Then again, I'm not a huge follower of banjo music. It is just too fast for me, and the tempo makes me nervous. I don't like music that involves lots of notes being played in rapid succession.

Having said that, I do like slower banjo music when it is played as part of a song using other instruments and having vocals. It can be cool if it is not overused and only shines forth in certain portions of a song.

giddion
Post 4

The skinniness of a long banjo neck and the roundness of the body are reminiscent of the shape of a gourd. I suppose this is where it got its design.

It must have worked so well for people long ago that they just kept the shape, even when they stopped using gourds to make them. I do wonder how much the sound changed when the gourds disappeared from the design, though.

Banjos do sound like they must be very basic instruments. You just hear a simple tone coming from each string, and there are no tricks or elaborate things you can do to make different sounds, as far as I'm aware.

SarahSon
Post 3

My grandpa played the mandolin, which is similar to a banjo. He would often get together with some other musicians who played stringed instruments. It was not uncommon to have at least one guitar player, one person playing the banjo and his mandolin.

When my grandpa passed away, he gave the mandolin to my mom. The sad thing is, nobody else in the family ever learned how to play it. I have often thought about either teaching myself or taking lessons to learn how to do this.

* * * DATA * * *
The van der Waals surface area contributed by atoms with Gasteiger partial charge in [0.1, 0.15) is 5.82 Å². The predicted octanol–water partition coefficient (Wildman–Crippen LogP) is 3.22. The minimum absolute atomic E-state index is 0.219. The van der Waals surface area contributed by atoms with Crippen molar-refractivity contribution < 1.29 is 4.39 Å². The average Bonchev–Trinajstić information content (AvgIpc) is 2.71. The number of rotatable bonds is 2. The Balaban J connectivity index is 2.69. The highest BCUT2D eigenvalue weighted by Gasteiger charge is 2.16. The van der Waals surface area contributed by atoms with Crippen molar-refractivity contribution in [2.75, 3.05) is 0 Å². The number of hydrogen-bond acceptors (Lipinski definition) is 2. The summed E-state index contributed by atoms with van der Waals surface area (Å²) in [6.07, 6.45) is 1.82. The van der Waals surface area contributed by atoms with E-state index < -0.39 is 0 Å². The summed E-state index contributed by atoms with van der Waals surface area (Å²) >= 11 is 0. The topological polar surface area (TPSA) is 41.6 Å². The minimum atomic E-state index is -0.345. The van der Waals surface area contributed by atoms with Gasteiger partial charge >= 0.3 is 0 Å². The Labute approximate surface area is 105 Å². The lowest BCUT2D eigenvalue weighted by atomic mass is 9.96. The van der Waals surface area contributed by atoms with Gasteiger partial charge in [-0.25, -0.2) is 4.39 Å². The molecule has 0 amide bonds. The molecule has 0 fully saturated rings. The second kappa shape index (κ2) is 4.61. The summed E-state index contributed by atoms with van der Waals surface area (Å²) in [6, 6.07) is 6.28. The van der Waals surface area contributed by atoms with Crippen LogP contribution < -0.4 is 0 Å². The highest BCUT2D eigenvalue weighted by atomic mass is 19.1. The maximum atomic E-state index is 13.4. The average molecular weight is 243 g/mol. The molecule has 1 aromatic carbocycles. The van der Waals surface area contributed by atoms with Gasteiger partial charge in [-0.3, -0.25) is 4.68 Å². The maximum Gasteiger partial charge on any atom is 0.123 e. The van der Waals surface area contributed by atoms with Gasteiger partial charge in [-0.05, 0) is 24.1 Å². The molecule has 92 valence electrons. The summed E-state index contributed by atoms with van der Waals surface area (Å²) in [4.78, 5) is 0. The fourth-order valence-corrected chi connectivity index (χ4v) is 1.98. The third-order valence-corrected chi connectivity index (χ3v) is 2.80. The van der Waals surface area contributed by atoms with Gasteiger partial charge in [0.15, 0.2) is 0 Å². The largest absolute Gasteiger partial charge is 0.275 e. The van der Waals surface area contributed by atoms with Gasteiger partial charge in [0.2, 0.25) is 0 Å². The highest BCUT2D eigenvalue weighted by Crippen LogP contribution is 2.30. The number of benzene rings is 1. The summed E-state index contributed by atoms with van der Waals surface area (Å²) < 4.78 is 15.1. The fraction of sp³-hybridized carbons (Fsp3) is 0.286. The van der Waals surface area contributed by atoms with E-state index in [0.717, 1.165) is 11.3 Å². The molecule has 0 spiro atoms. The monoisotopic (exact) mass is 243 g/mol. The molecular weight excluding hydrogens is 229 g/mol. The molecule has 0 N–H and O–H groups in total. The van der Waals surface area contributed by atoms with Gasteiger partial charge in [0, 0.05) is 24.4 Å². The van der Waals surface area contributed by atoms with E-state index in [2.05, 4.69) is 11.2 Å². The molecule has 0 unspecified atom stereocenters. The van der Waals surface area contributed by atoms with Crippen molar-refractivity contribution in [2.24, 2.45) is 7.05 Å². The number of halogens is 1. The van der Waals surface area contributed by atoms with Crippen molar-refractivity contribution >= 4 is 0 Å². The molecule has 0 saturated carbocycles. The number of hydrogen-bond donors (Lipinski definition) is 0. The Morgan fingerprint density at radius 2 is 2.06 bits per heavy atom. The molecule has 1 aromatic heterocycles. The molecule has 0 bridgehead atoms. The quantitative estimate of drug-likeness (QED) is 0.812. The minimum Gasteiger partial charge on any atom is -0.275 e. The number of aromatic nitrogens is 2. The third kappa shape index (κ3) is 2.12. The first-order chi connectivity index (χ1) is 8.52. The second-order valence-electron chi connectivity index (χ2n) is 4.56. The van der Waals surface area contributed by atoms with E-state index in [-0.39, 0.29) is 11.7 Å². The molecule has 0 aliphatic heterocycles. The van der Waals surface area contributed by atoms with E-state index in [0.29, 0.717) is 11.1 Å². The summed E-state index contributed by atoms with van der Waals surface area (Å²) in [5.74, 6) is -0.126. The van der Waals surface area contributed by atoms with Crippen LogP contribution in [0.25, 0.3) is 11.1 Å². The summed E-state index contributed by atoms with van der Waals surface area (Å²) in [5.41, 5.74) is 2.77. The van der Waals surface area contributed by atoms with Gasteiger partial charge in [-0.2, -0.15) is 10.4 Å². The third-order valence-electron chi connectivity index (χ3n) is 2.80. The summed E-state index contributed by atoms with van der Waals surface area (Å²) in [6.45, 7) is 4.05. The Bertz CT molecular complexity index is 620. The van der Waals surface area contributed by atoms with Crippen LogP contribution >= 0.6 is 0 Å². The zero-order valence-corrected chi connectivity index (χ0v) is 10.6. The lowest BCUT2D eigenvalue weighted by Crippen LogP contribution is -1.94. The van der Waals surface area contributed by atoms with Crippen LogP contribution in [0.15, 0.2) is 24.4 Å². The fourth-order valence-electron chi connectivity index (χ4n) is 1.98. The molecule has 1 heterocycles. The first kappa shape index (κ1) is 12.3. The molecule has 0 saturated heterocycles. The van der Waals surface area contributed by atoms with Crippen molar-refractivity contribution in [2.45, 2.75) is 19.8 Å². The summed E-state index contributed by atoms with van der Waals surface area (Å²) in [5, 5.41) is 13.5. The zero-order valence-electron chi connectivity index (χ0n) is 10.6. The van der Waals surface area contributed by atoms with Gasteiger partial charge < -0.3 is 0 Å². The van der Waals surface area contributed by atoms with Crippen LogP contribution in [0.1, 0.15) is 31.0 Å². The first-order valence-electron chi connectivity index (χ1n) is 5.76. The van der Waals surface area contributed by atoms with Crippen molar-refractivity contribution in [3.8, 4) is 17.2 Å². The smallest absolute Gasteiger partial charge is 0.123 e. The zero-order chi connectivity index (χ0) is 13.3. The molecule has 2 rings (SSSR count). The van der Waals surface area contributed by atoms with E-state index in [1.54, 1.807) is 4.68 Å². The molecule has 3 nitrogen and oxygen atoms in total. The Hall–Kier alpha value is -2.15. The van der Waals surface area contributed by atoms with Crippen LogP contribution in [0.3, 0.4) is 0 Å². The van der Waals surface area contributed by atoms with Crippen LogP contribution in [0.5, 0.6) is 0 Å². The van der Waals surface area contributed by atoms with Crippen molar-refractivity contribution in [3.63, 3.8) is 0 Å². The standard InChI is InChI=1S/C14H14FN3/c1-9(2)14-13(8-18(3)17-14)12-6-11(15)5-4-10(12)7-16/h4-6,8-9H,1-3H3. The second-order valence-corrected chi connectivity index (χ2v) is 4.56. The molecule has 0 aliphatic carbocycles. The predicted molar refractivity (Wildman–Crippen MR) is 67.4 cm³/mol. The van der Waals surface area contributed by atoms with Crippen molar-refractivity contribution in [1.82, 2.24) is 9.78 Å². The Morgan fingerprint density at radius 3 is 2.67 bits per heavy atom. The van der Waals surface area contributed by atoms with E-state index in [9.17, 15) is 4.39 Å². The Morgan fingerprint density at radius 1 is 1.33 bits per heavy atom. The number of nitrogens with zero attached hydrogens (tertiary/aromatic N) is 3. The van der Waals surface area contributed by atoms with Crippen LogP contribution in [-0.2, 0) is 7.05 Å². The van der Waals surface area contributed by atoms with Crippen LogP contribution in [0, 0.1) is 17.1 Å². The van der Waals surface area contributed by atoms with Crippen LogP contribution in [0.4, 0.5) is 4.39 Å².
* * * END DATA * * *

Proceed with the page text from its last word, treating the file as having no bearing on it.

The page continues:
I don't know where I would ever play it, but I might be able to find a group of people who also enjoyed playing stringed instruments like this. It isn't hard too hard to find a guitar player, but you don't see nearly as many banjo or mandolin players.

julies
Post 2

There is something about the sound of a banjo that makes it hard to keep my feet still. The banjo music I have heard is usually very fast and has an upbeat tempo.

I think it would be a fun project for kids to make their own banjo using a gourd and some strings. I use gourds for different art projects, but have never thought about making a banjo out of one.

It probably wouldn't sound anything like a classic bluegrass banjo, but it would give you an idea of what an original banjo may have sounded like.

Mykol
Post 1

I enjoy bluegrass music and listening to a banjo being played. Even more entertaining is watching someone playing the banjo in person. Most of them make it look pretty easy, but I know it is not as easy as they make it look.

I have never played the banjo and wouldn't know how to tell the difference between a classic banjo and a 6 string banjo, but I still love listening to someone else play one.